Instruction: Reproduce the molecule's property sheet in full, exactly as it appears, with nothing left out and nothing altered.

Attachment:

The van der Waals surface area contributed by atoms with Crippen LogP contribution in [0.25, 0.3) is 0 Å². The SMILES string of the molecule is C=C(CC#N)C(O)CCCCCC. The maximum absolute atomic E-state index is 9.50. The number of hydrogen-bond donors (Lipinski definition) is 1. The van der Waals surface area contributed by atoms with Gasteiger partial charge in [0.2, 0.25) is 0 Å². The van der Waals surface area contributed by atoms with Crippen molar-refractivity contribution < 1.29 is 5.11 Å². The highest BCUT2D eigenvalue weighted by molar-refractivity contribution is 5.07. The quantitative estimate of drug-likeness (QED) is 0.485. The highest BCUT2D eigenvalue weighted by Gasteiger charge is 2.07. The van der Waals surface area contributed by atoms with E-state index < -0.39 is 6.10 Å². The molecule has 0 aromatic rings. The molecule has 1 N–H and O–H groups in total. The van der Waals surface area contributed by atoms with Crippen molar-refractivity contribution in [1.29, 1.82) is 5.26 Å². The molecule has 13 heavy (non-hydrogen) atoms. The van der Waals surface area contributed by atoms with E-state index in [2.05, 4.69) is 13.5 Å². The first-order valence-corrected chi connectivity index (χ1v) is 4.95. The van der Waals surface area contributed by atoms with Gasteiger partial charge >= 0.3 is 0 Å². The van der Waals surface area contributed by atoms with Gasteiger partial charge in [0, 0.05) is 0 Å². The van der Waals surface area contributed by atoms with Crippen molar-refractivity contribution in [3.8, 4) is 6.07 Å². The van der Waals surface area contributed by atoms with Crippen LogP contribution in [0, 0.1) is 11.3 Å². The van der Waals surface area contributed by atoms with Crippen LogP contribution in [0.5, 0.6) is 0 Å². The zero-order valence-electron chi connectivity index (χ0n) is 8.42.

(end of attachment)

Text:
The van der Waals surface area contributed by atoms with Crippen LogP contribution in [0.25, 0.3) is 0 Å². The SMILES string of the molecule is C=C(CC#N)C(O)CCCCCC. The maximum absolute atomic E-state index is 9.50. The number of hydrogen-bond donors (Lipinski definition) is 1. The van der Waals surface area contributed by atoms with Gasteiger partial charge in [0.2, 0.25) is 0 Å². The van der Waals surface area contributed by atoms with Crippen molar-refractivity contribution < 1.29 is 5.11 Å². The highest BCUT2D eigenvalue weighted by molar-refractivity contribution is 5.07. The quantitative estimate of drug-likeness (QED) is 0.485. The highest BCUT2D eigenvalue weighted by Gasteiger charge is 2.07. The van der Waals surface area contributed by atoms with E-state index < -0.39 is 6.10 Å². The molecule has 0 aromatic rings. The molecule has 1 N–H and O–H groups in total. The van der Waals surface area contributed by atoms with Crippen molar-refractivity contribution in [1.29, 1.82) is 5.26 Å². The molecule has 13 heavy (non-hydrogen) atoms. The van der Waals surface area contributed by atoms with E-state index in [2.05, 4.69) is 13.5 Å². The first-order valence-corrected chi connectivity index (χ1v) is 4.95. The van der Waals surface area contributed by atoms with Gasteiger partial charge >= 0.3 is 0 Å². The van der Waals surface area contributed by atoms with Gasteiger partial charge in [0, 0.05) is 0 Å². The van der Waals surface area contributed by atoms with Crippen molar-refractivity contribution in [3.8, 4) is 6.07 Å². The van der Waals surface area contributed by atoms with Crippen LogP contribution in [0, 0.1) is 11.3 Å². The van der Waals surface area contributed by atoms with Crippen LogP contribution in [0.5, 0.6) is 0 Å². The zero-order valence-electron chi connectivity index (χ0n) is 8.42.